IDEAS home Printed from
   My bibliography  Save this article

Quality and Demand of Child Care and Female Labour Supply in Italy


  • Maria Chiuri


This paper provides a micro-econometric evaluation of the effects of child care rationing on the household expenditures on child care and on the female participation decision, in Italy. A sample of households is used with at least one pre-school child, selected from the Bank of Italy Survey of Household Income and Wealth (SHIW); this is complemented with ISTAT statistics on nursery and crèche access rates. It is found that both child care rationing and the availability of alternative forms of non-market child care (relatives etc.) affect in various ways the household decisions over child care expenditure and labour supply. Copyright Fondazione Giacomo Brodolini and Blackwell Publishers Ltd 2000.

Suggested Citation

  • Maria Chiuri, 2000. "Quality and Demand of Child Care and Female Labour Supply in Italy," LABOUR, CEIS, vol. 14(1), pages 97-118, March.
  • Handle: RePEc:bla:labour:v:14:y:2000:i:1:p:97-118

    Download full text from publisher

    File URL:
    File Function: link to full text
    Download Restriction: Access to full text is restricted to subscribers.

    As the access to this document is restricted, you may want to search for a different version of it.

    References listed on IDEAS

    1. Layard, R & Barton, M & Zabalza, A, 1980. "Married Women's Participation and Hours," Economica, London School of Economics and Political Science, vol. 47(185), pages 51-72, February.
    2. Jacobsen, Joyce P & Rayack, Wendy L, 1996. "Do Men Whose Wives Work Really Earn Less?," American Economic Review, American Economic Association, vol. 86(2), pages 268-273, May.
    3. Juhn, Chinhui & Murphy, Kevin M, 1997. "Wage Inequality and Family Labor Supply," Journal of Labor Economics, University of Chicago Press, vol. 15(1), pages 72-97, January.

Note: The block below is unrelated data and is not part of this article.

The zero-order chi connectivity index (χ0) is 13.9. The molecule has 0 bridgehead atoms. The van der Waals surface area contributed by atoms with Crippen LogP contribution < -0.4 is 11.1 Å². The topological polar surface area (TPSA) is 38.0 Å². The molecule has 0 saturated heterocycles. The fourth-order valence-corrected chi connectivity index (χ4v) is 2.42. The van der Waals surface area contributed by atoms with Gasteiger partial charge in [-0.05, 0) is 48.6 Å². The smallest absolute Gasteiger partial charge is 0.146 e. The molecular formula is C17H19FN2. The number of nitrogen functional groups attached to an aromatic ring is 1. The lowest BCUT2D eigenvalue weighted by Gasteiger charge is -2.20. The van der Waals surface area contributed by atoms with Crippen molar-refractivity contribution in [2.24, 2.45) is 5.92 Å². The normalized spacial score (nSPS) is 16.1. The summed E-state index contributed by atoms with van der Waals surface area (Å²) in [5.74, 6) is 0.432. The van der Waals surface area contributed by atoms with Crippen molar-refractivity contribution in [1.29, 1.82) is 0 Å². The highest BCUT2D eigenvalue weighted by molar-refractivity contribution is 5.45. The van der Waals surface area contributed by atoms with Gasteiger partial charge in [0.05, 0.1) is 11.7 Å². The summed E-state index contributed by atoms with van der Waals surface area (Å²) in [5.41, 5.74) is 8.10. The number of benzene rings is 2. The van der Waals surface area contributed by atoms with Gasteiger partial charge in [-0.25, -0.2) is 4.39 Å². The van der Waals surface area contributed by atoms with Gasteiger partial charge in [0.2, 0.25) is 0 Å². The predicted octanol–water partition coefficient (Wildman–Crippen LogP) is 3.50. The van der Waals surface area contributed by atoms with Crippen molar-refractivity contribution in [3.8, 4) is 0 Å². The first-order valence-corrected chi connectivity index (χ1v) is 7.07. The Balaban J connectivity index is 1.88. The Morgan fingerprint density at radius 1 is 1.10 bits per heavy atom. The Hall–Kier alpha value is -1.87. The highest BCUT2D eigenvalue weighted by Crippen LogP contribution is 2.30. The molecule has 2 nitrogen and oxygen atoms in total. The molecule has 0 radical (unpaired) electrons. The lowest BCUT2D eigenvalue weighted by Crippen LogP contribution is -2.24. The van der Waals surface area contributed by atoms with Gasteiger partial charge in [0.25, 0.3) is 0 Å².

4. Del Boca, Daniela & Lusardi, Annamaria, 2003. "Credit market constraints and labor market decisions," Labour Economics, Elsevier, vol. 10(6), pages 681-703, December.
    5. Giannelli, Gianna & Micklewright, John, 1995. "Why Do Women Married to Unemployed Men Have Low Participation Rates?," Oxford Bulletin of Economics and Statistics, Department of Economics, University of Oxford, vol. 57(4), pages 471-486, November.
    6. anonymous, 2000. "In this issue ..," Manufacturing & Service Operations Management, INFORMS, vol. 2(3), pages 1-1.
    7. anonymous, 2000. "In this issue ..," Manufacturing & Service Operations Management, INFORMS, vol. 2(4), pages 1-1.
    Full references (including those not matched with items on IDEAS)

    More about this item


    Access and download statistics


    All material on this site has been provided by the respective publishers and authors. You can help correct errors and omissions. When requesting a correction, please mention this item's handle: RePEc:bla:labour:v:14:y:2000:i:1:p:97-118. See general information about how to correct material in RePEc.

    For technical questions regarding this item, or to correct its authors, title, abstract, bibliographic or download information, contact: (Wiley-Blackwell Digital Licensing) or (Christopher F. Baum). General contact details of provider: .

    If you have authored this item and are not yet registered with RePEc, we encourage you to do it here. This allows to link your profile to this item. It also allows you to accept potential citations to this item that we are uncertain about.

    We have no references for this item. You can help adding them by using this form .

    If you know of missing items citing this one, you can help us creating those links by adding the relevant references in the same way as above, for each refering item. If you are a registered author of this item, you may also want to check the "citations" tab in your RePEc Author Service profile, as there may be some citations waiting for confirmation.

    Please note that corrections may take a couple of weeks to filter through the various RePEc services.

    IDEAS is a RePEc service hosted by the Research Division of the Federal Reserve Bank of St. Louis . RePEc uses bibliographic data supplied by the respective publishers.